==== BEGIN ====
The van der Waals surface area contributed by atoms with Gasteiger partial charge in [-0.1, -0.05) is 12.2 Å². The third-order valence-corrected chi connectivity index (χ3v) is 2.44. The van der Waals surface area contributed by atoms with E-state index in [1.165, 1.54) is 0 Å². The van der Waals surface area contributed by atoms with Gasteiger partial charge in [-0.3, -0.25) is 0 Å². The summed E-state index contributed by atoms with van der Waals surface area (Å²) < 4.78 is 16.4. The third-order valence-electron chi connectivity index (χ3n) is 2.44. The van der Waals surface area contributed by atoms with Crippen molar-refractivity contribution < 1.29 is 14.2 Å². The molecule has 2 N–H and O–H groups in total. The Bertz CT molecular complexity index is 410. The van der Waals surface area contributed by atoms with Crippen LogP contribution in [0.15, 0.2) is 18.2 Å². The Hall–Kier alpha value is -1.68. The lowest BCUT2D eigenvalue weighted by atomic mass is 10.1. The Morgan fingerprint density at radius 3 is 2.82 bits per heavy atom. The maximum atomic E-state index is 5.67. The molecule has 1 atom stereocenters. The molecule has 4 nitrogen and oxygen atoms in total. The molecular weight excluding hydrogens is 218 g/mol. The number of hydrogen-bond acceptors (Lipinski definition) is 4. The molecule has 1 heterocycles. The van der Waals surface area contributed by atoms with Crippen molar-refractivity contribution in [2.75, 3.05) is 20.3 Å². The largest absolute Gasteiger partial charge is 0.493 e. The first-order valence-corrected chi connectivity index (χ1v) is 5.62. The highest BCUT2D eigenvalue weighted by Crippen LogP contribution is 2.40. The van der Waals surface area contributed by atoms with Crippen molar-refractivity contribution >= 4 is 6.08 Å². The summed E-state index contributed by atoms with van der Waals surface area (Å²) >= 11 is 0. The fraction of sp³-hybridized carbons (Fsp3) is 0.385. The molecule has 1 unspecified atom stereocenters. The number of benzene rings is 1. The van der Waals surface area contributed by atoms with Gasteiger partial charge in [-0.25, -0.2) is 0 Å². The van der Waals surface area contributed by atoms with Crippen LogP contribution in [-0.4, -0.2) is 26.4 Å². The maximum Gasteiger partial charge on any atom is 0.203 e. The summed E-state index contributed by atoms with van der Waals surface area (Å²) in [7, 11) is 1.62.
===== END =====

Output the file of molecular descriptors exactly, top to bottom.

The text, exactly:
The van der Waals surface area contributed by atoms with Gasteiger partial charge in [-0.1, -0.05) is 12.2 Å². The third-order valence-corrected chi connectivity index (χ3v) is 2.44. The van der Waals surface area contributed by atoms with E-state index in [1.165, 1.54) is 0 Å². The van der Waals surface area contributed by atoms with Gasteiger partial charge in [-0.3, -0.25) is 0 Å². The summed E-state index contributed by atoms with van der Waals surface area (Å²) < 4.78 is 16.4. The third-order valence-electron chi connectivity index (χ3n) is 2.44. The van der Waals surface area contributed by atoms with Crippen molar-refractivity contribution < 1.29 is 14.2 Å². The molecule has 2 N–H and O–H groups in total. The Bertz CT molecular complexity index is 410. The van der Waals surface area contributed by atoms with Crippen LogP contribution in [0.15, 0.2) is 18.2 Å². The Hall–Kier alpha value is -1.68. The lowest BCUT2D eigenvalue weighted by atomic mass is 10.1. The Morgan fingerprint density at radius 3 is 2.82 bits per heavy atom. The maximum atomic E-state index is 5.67. The molecule has 1 atom stereocenters. The molecule has 4 nitrogen and oxygen atoms in total. The molecular weight excluding hydrogens is 218 g/mol. The number of hydrogen-bond acceptors (Lipinski definition) is 4. The molecule has 1 heterocycles. The van der Waals surface area contributed by atoms with Crippen molar-refractivity contribution in [2.75, 3.05) is 20.3 Å². The largest absolute Gasteiger partial charge is 0.493 e. The first-order valence-corrected chi connectivity index (χ1v) is 5.62. The highest BCUT2D eigenvalue weighted by Crippen LogP contribution is 2.40. The van der Waals surface area contributed by atoms with Crippen molar-refractivity contribution >= 4 is 6.08 Å². The summed E-state index contributed by atoms with van der Waals surface area (Å²) >= 11 is 0. The fraction of sp³-hybridized carbons (Fsp3) is 0.385. The molecule has 1 unspecified atom stereocenters. The number of benzene rings is 1. The van der Waals surface area contributed by atoms with Gasteiger partial charge in [-0.25, -0.2) is 0 Å². The van der Waals surface area contributed by atoms with Crippen LogP contribution in [-0.4, -0.2) is 26.4 Å². The maximum Gasteiger partial charge on any atom is 0.203 e. The summed E-state index contributed by atoms with van der Waals surface area (Å²) in [7, 11) is 1.62.